As mounting unemployment forces more Americans off private insurance and restrictions discourage travel, the role of community clinics may rise further still. “When the CDC tells you to call your doctor,” said Holder, at Florida International, “they mean your community clinic.” Absent a unified response executed arm-in-arm with community clinics, she suspects that “pockets of infection may persist for a long while.”

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The boundaries of those pockets are blurry. During a pandemic, a community is only as immune as its most vulnerable neighbor: A one-digit difference in zip code cannot inoculate the wealthy and well from the suffering of the poor and ill, or the non-essential from the essential worker. “Construction workers, home health-aides, hotel workers, housekeepers, waiters, dishwashers, and Uber drivers are only one or two connections away, stocking your grocery shelves and filling your gas tank,” said Holder.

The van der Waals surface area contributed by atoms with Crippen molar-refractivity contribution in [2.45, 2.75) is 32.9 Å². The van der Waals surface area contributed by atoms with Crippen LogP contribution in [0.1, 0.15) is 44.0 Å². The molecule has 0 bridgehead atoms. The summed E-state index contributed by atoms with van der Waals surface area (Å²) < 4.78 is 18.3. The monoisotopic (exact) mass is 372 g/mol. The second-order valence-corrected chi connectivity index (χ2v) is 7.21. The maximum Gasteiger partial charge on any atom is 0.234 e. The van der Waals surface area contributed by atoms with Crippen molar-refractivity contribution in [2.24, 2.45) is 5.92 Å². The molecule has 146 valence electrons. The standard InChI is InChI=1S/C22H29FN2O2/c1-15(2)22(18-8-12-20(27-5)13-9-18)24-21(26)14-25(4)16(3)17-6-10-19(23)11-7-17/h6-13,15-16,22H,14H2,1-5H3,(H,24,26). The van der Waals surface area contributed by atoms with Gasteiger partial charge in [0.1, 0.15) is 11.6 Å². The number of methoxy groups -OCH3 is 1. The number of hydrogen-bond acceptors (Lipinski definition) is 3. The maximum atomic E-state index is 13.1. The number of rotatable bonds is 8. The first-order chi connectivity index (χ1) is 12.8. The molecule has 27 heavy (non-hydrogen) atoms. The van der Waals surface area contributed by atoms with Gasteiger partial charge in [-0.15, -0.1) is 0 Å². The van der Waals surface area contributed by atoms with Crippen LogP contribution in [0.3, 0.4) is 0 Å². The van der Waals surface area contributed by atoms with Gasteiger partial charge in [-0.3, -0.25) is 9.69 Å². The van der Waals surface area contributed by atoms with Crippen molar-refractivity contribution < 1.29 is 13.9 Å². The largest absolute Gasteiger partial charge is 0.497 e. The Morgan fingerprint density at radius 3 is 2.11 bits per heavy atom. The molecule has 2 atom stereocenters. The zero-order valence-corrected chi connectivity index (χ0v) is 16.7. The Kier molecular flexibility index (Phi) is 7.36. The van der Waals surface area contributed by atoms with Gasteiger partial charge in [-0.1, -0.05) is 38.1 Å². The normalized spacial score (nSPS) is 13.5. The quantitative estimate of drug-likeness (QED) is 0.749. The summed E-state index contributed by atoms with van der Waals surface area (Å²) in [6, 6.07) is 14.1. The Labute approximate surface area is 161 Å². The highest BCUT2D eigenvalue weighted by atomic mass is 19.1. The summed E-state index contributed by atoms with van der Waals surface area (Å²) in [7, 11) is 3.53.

At the Tumwater clinic, the remaining 19 staff members are trying to “keep things light,” Tyler said. “We send around a couple jokes each day.” One went: What did the pirate say to his crew on his 80th birthday? Aye Matey! “Of course they’re bad ones, ones that make you roll your eyes. But they make you smile,” she said.

“Also,” Tyler added, “they help us cope with how quiet it’s gotten around here.”

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Eli Cahan is a masters’ student in health policy at Stanford University as a Knight-Hennessy Scholar and a medical student at NYU School of Medicine.

Lead image courtesy of EXCELth Primary Health Center